Through all the flirtations with the passing game and the spread offense, there always seemed to be something missing for North Medford football coach Jeff Olson.

Through all the flirtations with the passing game and the spread offense, there always seemed to be something missing for North Medford football coach Jeff Olson.

That element, however, will be on full display in Olson's fourth season at the helm.

Led by an offensive line averaging around 240 pounds per player, North Medford expects to get back to what made the Black Tornado programs of the past so successful.

"We're going to get back to running the football a lot more," says Olson. "We have to get back to our comfort zone as coaches and get under center more often and establish an identity."

That emphasis is music to the ears of North Medford senior tailback Colin Sowers and the rest of the Tornado's stable of running backs. Junior Gage Jacobson and seniors Mark Dickison and Jake Hernandez also expect to carry the football behind a line that returns Robert Ross, who moves to center, and right guard Mychal DeSoto.

Left guard Marshall Bertrand and tackles Ben Cabral and Drew Gibson fill out the physical front five.

"Obviously I'm excited about it because I get to run the ball more, and that's what I love," says Sowers, who averaged 5 yards per carry after running for 347 yards on 70 carries last season.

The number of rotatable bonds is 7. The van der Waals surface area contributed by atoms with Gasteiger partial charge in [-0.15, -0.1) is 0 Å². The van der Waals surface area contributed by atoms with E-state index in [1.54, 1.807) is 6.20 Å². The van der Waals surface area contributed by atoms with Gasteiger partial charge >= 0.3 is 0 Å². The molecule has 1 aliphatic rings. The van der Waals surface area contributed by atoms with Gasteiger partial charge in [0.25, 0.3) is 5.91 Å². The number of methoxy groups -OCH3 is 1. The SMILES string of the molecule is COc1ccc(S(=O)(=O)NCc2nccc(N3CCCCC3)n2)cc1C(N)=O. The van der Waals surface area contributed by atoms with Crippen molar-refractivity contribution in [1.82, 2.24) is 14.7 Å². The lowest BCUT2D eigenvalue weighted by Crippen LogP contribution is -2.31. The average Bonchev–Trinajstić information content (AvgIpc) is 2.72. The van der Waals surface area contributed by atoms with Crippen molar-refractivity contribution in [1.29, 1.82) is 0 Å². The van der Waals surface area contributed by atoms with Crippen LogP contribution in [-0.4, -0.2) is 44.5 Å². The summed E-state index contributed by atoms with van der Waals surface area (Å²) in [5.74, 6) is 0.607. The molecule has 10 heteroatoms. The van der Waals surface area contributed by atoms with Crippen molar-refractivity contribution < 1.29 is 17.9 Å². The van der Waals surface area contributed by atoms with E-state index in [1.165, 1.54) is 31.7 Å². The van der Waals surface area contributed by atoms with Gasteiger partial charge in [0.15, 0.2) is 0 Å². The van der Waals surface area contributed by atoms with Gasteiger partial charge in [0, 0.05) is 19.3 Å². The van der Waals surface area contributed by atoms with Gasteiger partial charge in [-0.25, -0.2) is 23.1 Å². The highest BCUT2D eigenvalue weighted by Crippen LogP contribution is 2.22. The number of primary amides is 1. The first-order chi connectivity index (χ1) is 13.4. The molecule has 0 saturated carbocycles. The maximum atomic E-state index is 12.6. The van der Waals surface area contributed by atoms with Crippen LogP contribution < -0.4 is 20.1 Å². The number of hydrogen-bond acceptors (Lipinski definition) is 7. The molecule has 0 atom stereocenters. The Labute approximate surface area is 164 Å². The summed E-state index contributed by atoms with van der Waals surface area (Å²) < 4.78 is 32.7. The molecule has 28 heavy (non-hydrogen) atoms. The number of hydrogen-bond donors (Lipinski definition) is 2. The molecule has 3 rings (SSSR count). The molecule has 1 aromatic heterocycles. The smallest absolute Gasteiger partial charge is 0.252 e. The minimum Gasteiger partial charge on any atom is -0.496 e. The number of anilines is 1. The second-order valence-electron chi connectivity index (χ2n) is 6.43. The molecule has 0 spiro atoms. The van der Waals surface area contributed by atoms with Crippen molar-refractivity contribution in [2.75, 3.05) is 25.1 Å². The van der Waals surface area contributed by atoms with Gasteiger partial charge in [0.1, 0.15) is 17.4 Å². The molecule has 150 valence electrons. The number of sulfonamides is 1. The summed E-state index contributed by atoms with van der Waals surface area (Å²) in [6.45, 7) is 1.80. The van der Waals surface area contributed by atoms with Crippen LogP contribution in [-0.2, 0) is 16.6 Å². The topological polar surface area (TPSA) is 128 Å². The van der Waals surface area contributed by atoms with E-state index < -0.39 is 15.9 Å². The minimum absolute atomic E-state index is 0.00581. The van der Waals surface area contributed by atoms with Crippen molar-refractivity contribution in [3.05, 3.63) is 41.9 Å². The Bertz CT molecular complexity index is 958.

A midseason concussion limited Sowers' productivity, but North's second-leading rusher has high hopes of helping shoulder the burden for a Black Tornado squad

that finished second-to-last in rushing yards a year ago in the Southwest Conference.

"It's not like an entirely new offense or anything, we're just mixing it up a little more," adds the 5-foot-11, 180-pound standout. "We have some new plays and formations, and there's just a different attitude right now."

Olson says he's excited about the possibilities involved with Sowers in the backfield again.

"We're very fortunate to get him back," says the fourth-year head coach. "He can do a lot of things for us. He's got terrific hands, good speed and can do anything you ask of him."

Sowers' absence during the summer as catcher for the Medford Mustangs, who were runner-up at the American Legion World Series, allowed for Jacobson, Dickison and Hernandez to gain valuable reps in the backfield.